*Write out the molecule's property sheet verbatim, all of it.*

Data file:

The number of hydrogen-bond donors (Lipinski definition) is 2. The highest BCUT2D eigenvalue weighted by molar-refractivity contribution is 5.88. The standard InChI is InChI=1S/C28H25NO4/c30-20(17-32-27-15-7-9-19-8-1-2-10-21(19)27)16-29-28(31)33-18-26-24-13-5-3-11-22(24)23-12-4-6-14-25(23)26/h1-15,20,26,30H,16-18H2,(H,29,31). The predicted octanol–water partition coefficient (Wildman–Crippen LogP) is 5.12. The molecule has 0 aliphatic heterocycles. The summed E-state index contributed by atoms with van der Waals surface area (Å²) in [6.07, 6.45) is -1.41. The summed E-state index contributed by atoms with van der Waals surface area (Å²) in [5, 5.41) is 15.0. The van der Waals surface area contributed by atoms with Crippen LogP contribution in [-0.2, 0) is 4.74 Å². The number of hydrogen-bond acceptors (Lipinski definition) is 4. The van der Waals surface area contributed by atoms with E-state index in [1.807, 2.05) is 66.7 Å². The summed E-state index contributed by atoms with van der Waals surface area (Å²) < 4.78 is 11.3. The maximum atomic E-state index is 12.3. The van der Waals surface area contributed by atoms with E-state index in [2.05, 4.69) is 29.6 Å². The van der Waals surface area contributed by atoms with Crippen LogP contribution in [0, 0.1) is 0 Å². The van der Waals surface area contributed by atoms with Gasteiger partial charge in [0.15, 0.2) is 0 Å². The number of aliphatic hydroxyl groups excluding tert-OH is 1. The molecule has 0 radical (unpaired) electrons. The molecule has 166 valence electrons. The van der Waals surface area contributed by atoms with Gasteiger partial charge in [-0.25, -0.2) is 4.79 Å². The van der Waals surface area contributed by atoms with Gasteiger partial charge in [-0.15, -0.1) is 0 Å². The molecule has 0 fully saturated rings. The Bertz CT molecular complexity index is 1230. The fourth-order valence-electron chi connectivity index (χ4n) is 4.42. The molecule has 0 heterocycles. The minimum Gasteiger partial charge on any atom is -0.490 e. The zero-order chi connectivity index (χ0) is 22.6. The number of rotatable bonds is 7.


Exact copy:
The number of hydrogen-bond donors (Lipinski definition) is 2. The highest BCUT2D eigenvalue weighted by molar-refractivity contribution is 5.88. The standard InChI is InChI=1S/C28H25NO4/c30-20(17-32-27-15-7-9-19-8-1-2-10-21(19)27)16-29-28(31)33-18-26-24-13-5-3-11-22(24)23-12-4-6-14-25(23)26/h1-15,20,26,30H,16-18H2,(H,29,31). The predicted octanol–water partition coefficient (Wildman–Crippen LogP) is 5.12. The molecule has 0 aliphatic heterocycles. The summed E-state index contributed by atoms with van der Waals surface area (Å²) in [6.07, 6.45) is -1.41. The summed E-state index contributed by atoms with van der Waals surface area (Å²) in [5, 5.41) is 15.0. The van der Waals surface area contributed by atoms with Crippen LogP contribution in [-0.2, 0) is 4.74 Å². The number of hydrogen-bond acceptors (Lipinski definition) is 4. The van der Waals surface area contributed by atoms with E-state index in [1.807, 2.05) is 66.7 Å². The summed E-state index contributed by atoms with van der Waals surface area (Å²) < 4.78 is 11.3. The maximum atomic E-state index is 12.3. The van der Waals surface area contributed by atoms with E-state index in [2.05, 4.69) is 29.6 Å². The van der Waals surface area contributed by atoms with Crippen LogP contribution in [0, 0.1) is 0 Å². The van der Waals surface area contributed by atoms with Gasteiger partial charge in [0.15, 0.2) is 0 Å². The number of aliphatic hydroxyl groups excluding tert-OH is 1. The molecule has 0 radical (unpaired) electrons. The molecule has 166 valence electrons. The van der Waals surface area contributed by atoms with Gasteiger partial charge in [-0.25, -0.2) is 4.79 Å². The van der Waals surface area contributed by atoms with Gasteiger partial charge in [-0.15, -0.1) is 0 Å². The molecule has 0 fully saturated rings. The Bertz CT molecular complexity index is 1230. The fourth-order valence-electron chi connectivity index (χ4n) is 4.42. The molecule has 0 heterocycles. The minimum Gasteiger partial charge on any atom is -0.490 e. The zero-order chi connectivity index (χ0) is 22.6. The number of rotatable bonds is 7.